One person we spoke with said that they did not feel safe on the unit. They said they and were attacked and not protected by staff. Discussions with staff and another patient indicated that this person had previously instigated assaults.
One patient we spoke with said that, while there were a number of incidents, staff were “pretty sharp”. By this he meant that staff were quick to respond, frequently defused situations, and were prompt in intervening if anyone was attacked.
During our visit there was a member of staff in the courtyard/garden area, except when it was raining heavily. This meant that patients were able to use this area freely. The area had sturdy seating and lighting, with flowers in sturdy planters, and a well maintained area for football and basketball. We noted one person using the football and goals by themselves during our visit. Most patients were using the courtyard for smoking or just to be outside. The fence, though high, is green and unobtrusive, allowing it to blend with the hedges and trees beyond it. The manager advised that patients cannot be out in the courtyard unescorted, as it would be possible for those athletic enough to scale the fence. The manager advised that a higher fence was a possibility, but they were aware of the concern not to have something too obviously ‘prison like’.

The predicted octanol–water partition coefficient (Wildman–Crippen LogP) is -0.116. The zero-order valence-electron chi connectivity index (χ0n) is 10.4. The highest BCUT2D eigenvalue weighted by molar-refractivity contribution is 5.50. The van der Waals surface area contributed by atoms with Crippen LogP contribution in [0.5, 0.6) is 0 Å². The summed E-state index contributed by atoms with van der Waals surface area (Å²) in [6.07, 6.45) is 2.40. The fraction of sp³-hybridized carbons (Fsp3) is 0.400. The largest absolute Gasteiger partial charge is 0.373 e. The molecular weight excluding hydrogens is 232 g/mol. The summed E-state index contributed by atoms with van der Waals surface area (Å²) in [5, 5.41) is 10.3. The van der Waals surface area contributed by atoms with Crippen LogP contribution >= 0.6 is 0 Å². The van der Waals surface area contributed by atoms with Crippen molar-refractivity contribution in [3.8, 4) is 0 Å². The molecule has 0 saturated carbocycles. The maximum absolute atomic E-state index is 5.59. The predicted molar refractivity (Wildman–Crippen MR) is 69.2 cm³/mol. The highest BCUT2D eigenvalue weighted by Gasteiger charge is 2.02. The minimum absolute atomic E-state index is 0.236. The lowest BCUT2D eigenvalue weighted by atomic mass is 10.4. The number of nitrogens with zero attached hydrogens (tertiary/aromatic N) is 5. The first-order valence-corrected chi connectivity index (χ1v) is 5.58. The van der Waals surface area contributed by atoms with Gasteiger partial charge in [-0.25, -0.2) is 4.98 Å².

We saw activities taking place during our visit. We saw one-to-one activities taking place in communal areas and in restricted areas. We spoke with the activity workers who showed us the activities schedule, the facilities, and discussed activities and risk assessments for individual patients.
One patient spoke of cooking, pottery, ball games and of using the internet.
Discussions with staff and patients indicated that, where special leave outside the unit was granted, it was enabled and supported by staff.
One member of staff while acknowledging that the clear priority was to stabilise each patients’ mental health, told us that there was scope to re-establish old interests or develop new ones, as part of a therapeutic approach. They gave gardening, cooking and chess as examples.
Each patient had a named nurse. Patients we spoke with were aware of this person. There were ongoing plans for discharge. A community nurse was the care co-ordinator for this. One patient we spoke with said they had seen this person just briefly, once. The manager acknowledged that there is more work to be done in ensuring that the role of care co-ordinator works effectively for everyone.